The Transworld fishing expeditions brought about the much-needed break through, in terms of the initial conservation efforts for the Mahseer of the Cauvery in the eighties. It was the re-introduction of these forgotten monsters, to the angling world. Robert Howitt, one of the team members soon convinced the government to protect a stretch of the river Cauvery by announcing a complete ban on killing the Mahseer.

This lead to the quick revival of fish populations of the Cauvery, which were previously, suffering the effects of uncontrolled poaching in the region. The years ahead saw prestigious events like the Mahseer Maharaja world cup at the Cauvery and the consistent enforcement of controlled angling with minimal impact to the habitat of the fish. Over the year efforts of following up the example of the Cauvery are being made by various angling bodies all over the nation and results are showing.

The Cauvery as its somewhere most enthusiasts visit in pursuit of the Mahseer, hence ignoring a very interesting fishery up in the north and north east of India, home to the commonest of them all, the Himalayan Mahseer, there's an opinion a lot of anglers might have already formed on the Mahseer of India after fishing in the south, but till one has not had an encounter with the Mahseer up north, I think ones experience is incomplete.

The Himalayas are indeed the perfect setting to take a Mahseer, and if one is keen on the spinning or the fly, its just very well, need less to say that there are few fresh water fish in comparison to its sporting aptitude and which inhabit such torrential waters.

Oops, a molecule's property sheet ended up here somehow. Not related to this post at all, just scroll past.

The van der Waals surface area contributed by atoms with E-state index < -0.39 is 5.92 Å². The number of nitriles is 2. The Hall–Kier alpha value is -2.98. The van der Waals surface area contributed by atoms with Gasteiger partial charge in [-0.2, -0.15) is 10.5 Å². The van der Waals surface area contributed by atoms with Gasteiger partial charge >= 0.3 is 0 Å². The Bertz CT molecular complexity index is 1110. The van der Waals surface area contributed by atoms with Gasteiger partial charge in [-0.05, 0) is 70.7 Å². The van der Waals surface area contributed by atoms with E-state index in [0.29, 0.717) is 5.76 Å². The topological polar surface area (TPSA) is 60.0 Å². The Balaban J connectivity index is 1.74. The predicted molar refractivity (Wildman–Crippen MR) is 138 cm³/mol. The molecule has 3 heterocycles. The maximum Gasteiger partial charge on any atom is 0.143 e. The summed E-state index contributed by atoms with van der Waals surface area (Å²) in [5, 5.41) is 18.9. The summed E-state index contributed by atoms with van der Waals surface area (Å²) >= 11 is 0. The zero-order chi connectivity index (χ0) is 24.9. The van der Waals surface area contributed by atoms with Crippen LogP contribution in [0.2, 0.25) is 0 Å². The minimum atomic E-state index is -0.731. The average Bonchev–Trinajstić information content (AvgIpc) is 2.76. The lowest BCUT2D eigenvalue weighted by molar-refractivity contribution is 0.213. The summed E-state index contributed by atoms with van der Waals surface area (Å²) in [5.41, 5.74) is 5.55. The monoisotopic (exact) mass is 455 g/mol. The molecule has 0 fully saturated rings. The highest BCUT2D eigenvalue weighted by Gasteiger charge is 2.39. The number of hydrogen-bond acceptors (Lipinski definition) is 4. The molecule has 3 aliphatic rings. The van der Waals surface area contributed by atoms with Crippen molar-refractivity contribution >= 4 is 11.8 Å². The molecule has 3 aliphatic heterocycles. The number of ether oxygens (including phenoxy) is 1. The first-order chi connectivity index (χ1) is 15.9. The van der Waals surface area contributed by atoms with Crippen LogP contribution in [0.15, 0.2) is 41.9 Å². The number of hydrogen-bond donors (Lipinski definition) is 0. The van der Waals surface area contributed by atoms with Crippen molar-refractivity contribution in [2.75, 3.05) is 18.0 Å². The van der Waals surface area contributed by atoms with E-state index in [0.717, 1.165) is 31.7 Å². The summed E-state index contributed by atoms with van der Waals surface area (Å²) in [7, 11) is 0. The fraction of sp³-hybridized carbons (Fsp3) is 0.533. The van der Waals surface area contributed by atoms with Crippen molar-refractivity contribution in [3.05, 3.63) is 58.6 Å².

Prior notes on fishing for the Mahseer in the north mention the capture of some giants too, A. St J Macdonald's book, Circumventing the Mahseer, has mentions of fish over 55 lbs caught by him and others including a 75lbs fish in the early nineteenth century. Though he goes on to say that that there would be few anglers in the north who could count the fifty-pound plus fish they've caught in their life on more than five fingers. A fifty-pound fish in the north is considered a trophy, these Mahseer though are taken best on a lure or a fly, and something the Southern giants do not do. The Southern Giants are taken on a local form of Millet flower (Ragi), this paste is hardened and dressed on a 6/0 hook before it's hauled into the current.

A lot of the former accounts on the Mahseer of India have focused mainly on the Mahseer of the north, the Himalayan Mahseer, due to the enormity of area they are to be found i.e. their distribution, the multiplicity in techniques they could be taken on and as they were to be found in all the rivers in North and in the river which drained the rain forest of the east.

India has quite diversity of these fish, spread thought the subcontinent, to be found in all rivers, though perhaps the commonest of them all are the Himalayan Mahseer. This fish occurs all thought the north, north eastern and even parts of central India, the Himalayan Mahseer are one of the two most popular game fishes of India, the other ones are their larger more illusive cousins of the south called the humpbacked Mahseer. The fish are to be found in the Coleroon river system of Southern India, primarily the rivers Cauvery and the Kabbini. These fish are given an superior status due to the size they attain, above and beyond these two common types of Mahseer there are six to eight types acknowledged species of Mahseer, which are said to have comparable sporting features.